Putting Penan kids on the ‘write’ path

KUCHING: Hoping to give Penan children a good start in education, non-profit organisation Barefoot Mercy is raising funds for a new building and boarding facilities for a kindergarten.

Tadika Pawah is now located in temporary premises in Long Lamam, a remote village in Sarawak’s Baram district. Set up in 2014, it has three teachers and 34 children.

Barefoot Mercy co-founder Elaine Chan said the kindergarten was the children’s first exposure to education.

“Long Lamam is six hours from Miri by four-wheel drive and 40 minutes by boat. There are about 300 people living there and many of the adults can’t read or write.

“It is important to have a preschool in the village because we believe the first few years of education are vital for the children to get a good start,” she said.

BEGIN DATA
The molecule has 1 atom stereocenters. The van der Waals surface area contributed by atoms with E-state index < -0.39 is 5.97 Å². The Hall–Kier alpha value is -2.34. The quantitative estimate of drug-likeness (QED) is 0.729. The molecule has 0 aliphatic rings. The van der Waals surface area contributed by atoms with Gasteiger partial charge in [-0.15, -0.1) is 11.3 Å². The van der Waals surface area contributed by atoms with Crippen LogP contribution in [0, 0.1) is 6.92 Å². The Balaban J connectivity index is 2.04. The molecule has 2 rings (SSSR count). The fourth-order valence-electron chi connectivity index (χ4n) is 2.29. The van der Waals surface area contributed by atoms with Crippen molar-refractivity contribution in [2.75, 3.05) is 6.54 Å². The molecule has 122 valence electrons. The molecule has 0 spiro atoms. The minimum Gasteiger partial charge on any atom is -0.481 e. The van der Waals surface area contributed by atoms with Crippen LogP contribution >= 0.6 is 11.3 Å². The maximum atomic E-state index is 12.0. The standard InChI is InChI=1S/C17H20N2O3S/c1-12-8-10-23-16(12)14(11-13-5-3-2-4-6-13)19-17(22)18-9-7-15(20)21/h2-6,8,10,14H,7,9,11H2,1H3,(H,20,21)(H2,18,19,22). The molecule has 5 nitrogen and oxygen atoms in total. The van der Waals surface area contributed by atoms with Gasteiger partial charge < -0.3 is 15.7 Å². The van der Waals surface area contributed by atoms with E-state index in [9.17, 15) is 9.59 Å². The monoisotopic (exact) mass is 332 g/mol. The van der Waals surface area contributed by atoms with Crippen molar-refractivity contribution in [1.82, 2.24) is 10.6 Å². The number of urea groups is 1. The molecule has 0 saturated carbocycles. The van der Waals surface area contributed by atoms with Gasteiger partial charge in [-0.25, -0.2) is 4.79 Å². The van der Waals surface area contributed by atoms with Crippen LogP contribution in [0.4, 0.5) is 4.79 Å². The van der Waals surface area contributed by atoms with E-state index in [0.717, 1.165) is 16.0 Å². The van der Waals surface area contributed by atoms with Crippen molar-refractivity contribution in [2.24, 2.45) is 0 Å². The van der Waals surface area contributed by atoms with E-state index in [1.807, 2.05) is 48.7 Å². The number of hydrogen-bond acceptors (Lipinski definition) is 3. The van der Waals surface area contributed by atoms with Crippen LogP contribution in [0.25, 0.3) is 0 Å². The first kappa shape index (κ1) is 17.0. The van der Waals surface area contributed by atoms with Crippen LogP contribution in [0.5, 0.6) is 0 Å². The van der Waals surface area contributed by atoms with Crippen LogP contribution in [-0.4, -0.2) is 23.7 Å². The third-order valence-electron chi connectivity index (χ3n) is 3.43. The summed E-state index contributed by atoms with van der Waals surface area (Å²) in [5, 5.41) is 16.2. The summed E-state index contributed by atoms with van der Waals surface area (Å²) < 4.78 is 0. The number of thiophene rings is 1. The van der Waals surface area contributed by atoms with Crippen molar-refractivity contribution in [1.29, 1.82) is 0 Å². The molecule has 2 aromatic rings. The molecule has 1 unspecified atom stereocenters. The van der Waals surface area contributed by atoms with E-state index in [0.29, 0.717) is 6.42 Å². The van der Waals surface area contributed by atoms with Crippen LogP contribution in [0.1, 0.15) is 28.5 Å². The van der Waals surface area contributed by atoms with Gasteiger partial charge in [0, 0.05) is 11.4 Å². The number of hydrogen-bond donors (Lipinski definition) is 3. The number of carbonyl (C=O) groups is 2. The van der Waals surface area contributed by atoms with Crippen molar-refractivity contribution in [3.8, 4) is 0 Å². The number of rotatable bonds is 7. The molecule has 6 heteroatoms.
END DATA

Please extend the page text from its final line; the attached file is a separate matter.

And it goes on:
So far, Barefoot Mercy has raised about half of the estimated RM200,000 needed for the project, which will be carried out in phases.

The site for the new kindergarten has been provided by the community while the design was pro bono work by Kuching-based architecture firm DNA.

Construction is to begin in July or August and is expected to be completed by year end.

“We are getting the Penans involved in the construction. They have also provided the wood we need for the project.

“We are calling on corporate organisations to donate other construction materials,” said Anna Wee, another Barefoot Mercy founder.

The boarding house will enable the children to remain in school while their parents forage in the forest.

It will also help prepare the children to be away from the village when they enter Year One.

On Sunday, Barefoot Mercy held a charity tea dance and makers’ market as part of its fundraising efforts for the project.

More than 150 people gathered to dance barefoot at the Old Courthouse while 20 vendors set up stalls selling local produce, handicraft and other handmade items.

Barefoot Mercy put up a stall selling pro­ducts sourced from rural communities, such as mountain spring salt and jungle honey.

Source: The Star

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